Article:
a. At the moment there is no predominant single access point to scientific and technological knowledge in agriculture and related areas as it exists for physics and life science. Scientists, advisers, decision makers have to jump from one database and website to the next one to make a cumbersome agglomeration of resources. With the bloom of blogs and other “Web2” means of communication this situation has still become more complicated. Obviously any tentative to resolve this problem by centralization through human intervention was doomed to fail and failed. the project will address the problem of accessing and using distributed resources. The combination of targeted crawling and semantic annotation based on a human made knowledge structure is the sustainable solution to the problem.
b. The creation of a huge and dynamic linked open data repository will also influence other players, research institutes, publishers, ministries and so on to publish their data in linked data format to be easily reachable through the AGRIS platform. So the snowball effect through targeted crawling and semantic annotating on a growing repository will induce the formation of other easily accessible data pools in the world
c. With Agriadne and AgrisenZ being open source products and available for everyone, similar infrastructures as the AGRIS infrastructure can be build for specific topics or by specific players.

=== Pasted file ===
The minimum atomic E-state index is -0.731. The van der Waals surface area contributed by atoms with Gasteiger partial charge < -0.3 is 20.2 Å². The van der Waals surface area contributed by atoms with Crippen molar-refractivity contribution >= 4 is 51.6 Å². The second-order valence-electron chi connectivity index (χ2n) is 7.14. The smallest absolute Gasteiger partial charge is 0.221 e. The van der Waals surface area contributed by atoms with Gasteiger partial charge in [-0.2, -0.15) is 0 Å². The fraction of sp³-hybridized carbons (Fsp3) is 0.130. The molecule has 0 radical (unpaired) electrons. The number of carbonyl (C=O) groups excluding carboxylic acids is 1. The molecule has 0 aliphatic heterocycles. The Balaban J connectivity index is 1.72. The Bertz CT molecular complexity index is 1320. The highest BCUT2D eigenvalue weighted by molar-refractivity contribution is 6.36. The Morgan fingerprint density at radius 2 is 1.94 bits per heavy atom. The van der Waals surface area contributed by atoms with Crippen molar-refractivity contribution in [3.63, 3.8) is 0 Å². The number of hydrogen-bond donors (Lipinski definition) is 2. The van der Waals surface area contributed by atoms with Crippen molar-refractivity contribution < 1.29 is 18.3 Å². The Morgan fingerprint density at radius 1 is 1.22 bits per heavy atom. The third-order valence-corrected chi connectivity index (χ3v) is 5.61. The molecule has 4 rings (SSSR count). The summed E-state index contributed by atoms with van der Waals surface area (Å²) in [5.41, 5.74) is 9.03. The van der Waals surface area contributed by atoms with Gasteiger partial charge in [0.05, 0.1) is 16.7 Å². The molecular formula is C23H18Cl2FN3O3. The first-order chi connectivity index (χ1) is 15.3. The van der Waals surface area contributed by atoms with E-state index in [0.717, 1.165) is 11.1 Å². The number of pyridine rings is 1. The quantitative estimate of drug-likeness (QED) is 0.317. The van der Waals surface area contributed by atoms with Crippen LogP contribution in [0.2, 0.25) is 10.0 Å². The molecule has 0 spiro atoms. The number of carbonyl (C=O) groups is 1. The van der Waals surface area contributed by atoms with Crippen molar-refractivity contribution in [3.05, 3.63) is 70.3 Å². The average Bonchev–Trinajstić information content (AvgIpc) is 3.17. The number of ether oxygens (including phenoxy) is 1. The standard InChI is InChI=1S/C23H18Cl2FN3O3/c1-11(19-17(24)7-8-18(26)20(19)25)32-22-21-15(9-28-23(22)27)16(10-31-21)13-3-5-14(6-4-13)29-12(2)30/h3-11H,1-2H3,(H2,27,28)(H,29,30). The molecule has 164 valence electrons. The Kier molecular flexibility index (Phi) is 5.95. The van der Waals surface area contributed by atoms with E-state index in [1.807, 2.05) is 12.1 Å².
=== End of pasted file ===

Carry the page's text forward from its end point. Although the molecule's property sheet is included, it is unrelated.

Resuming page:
Effectively xxxx will deliver a key contribution to realize a semantic web in the area of agriculture at large.
Personalised Mining and Presentation of Multilingual Content
Trying to emphasize the new bits. Only crowd-sourcing is missing
[Marta Sab2]Rewrite in line with the impacts stated in the call:
“Improved European competitive position in a multilingual digital market through the provision of better services to citizens and businesses.
Novel forms of partnership between new programme entrants and established players, reduced development costs and shorter time-to-market, thus stimulating innovation and expanding markets.
Result-driven knowledge transfer between research centres (and their spin-offs) and progressive technology providers (especially SMEs), data brokers/aggregators and content providers.”
[admin3][kalina] Another area to think about and list in the proposal are standards. GATE is ISO compliant (the Lang Tech standards, got the numbers for later), as well as a member of the OASIS UIMA group (again, standard text we’ll put in the proposal, when we write it). Are there other ones to consider? Perhaps somebody like J. Hendler or another big Linked Data name from across the pond and also in Europe? Any tourism-related *ML language?
[admin4][kalina] Perhaps we can also bring in AB members from MONNET and META.NET and 1-2 other key ongoing projects relevant here. We don’t necessarily need to approach them now (as many are busy writing proposals for the same call and we don’t want to share ideas), just list that we’re planning to invite them and thus coordinate the efforts.
[kalina5]I would also add some people from the MONNET, META.NET, and 1-2 other key related projects, as I think this will strengthen our credibility.
[MS6]This description of the project differs from what has been said so far, by putting the focus on the semantic processing rather than on the personalised IE, as has been done before. Might this confuse the reviewers?
[Marta Sab7]This part does not make sense if recommendation will not become a core pillar of the project.
[Diana May8]it just sounded a bit weird the other way round
[Diana May9]Do we also need to say something about the other use case here?